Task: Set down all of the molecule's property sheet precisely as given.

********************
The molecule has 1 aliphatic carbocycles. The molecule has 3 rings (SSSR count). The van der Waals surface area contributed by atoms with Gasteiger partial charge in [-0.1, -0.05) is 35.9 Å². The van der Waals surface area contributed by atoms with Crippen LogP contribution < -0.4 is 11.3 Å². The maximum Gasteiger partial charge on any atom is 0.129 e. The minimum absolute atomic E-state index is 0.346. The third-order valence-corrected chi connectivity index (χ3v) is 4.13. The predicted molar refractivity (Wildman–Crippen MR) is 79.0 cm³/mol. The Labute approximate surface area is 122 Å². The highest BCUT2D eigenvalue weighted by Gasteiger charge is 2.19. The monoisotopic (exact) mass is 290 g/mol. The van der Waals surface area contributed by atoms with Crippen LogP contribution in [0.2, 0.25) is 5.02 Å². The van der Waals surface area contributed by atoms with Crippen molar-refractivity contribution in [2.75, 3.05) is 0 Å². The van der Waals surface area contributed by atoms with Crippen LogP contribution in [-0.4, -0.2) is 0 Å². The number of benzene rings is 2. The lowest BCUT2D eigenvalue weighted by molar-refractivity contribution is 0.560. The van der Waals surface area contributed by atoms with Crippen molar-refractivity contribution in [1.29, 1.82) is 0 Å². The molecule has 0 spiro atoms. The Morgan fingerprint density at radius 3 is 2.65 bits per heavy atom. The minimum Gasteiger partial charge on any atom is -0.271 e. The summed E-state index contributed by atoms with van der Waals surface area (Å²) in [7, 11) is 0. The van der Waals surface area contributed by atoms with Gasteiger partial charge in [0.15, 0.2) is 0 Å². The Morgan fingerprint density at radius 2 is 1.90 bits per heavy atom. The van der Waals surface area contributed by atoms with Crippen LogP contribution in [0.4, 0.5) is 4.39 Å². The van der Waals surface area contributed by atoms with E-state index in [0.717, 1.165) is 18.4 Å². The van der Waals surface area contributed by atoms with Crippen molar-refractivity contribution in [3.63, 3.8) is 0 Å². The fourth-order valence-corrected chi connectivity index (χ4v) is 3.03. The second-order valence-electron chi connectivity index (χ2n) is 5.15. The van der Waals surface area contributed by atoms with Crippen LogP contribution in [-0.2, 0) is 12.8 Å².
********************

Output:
The molecule has 1 aliphatic carbocycles. The molecule has 3 rings (SSSR count). The van der Waals surface area contributed by atoms with Gasteiger partial charge in [-0.1, -0.05) is 35.9 Å². The van der Waals surface area contributed by atoms with Crippen LogP contribution < -0.4 is 11.3 Å². The maximum Gasteiger partial charge on any atom is 0.129 e. The minimum absolute atomic E-state index is 0.346. The third-order valence-corrected chi connectivity index (χ3v) is 4.13. The predicted molar refractivity (Wildman–Crippen MR) is 79.0 cm³/mol. The Labute approximate surface area is 122 Å². The highest BCUT2D eigenvalue weighted by Gasteiger charge is 2.19. The monoisotopic (exact) mass is 290 g/mol. The van der Waals surface area contributed by atoms with Crippen LogP contribution in [0.2, 0.25) is 5.02 Å². The van der Waals surface area contributed by atoms with Crippen molar-refractivity contribution in [2.75, 3.05) is 0 Å². The van der Waals surface area contributed by atoms with Crippen LogP contribution in [-0.4, -0.2) is 0 Å². The number of benzene rings is 2. The lowest BCUT2D eigenvalue weighted by molar-refractivity contribution is 0.560. The van der Waals surface area contributed by atoms with Crippen molar-refractivity contribution in [1.29, 1.82) is 0 Å². The molecule has 0 spiro atoms. The Morgan fingerprint density at radius 3 is 2.65 bits per heavy atom. The minimum Gasteiger partial charge on any atom is -0.271 e. The summed E-state index contributed by atoms with van der Waals surface area (Å²) in [7, 11) is 0. The van der Waals surface area contributed by atoms with Gasteiger partial charge in [0.15, 0.2) is 0 Å². The Morgan fingerprint density at radius 2 is 1.90 bits per heavy atom. The van der Waals surface area contributed by atoms with Crippen LogP contribution in [0.4, 0.5) is 4.39 Å². The van der Waals surface area contributed by atoms with E-state index in [0.717, 1.165) is 18.4 Å². The van der Waals surface area contributed by atoms with Crippen molar-refractivity contribution in [3.63, 3.8) is 0 Å². The fourth-order valence-corrected chi connectivity index (χ4v) is 3.03. The second-order valence-electron chi connectivity index (χ2n) is 5.15. The van der Waals surface area contributed by atoms with Crippen LogP contribution in [-0.2, 0) is 12.8 Å².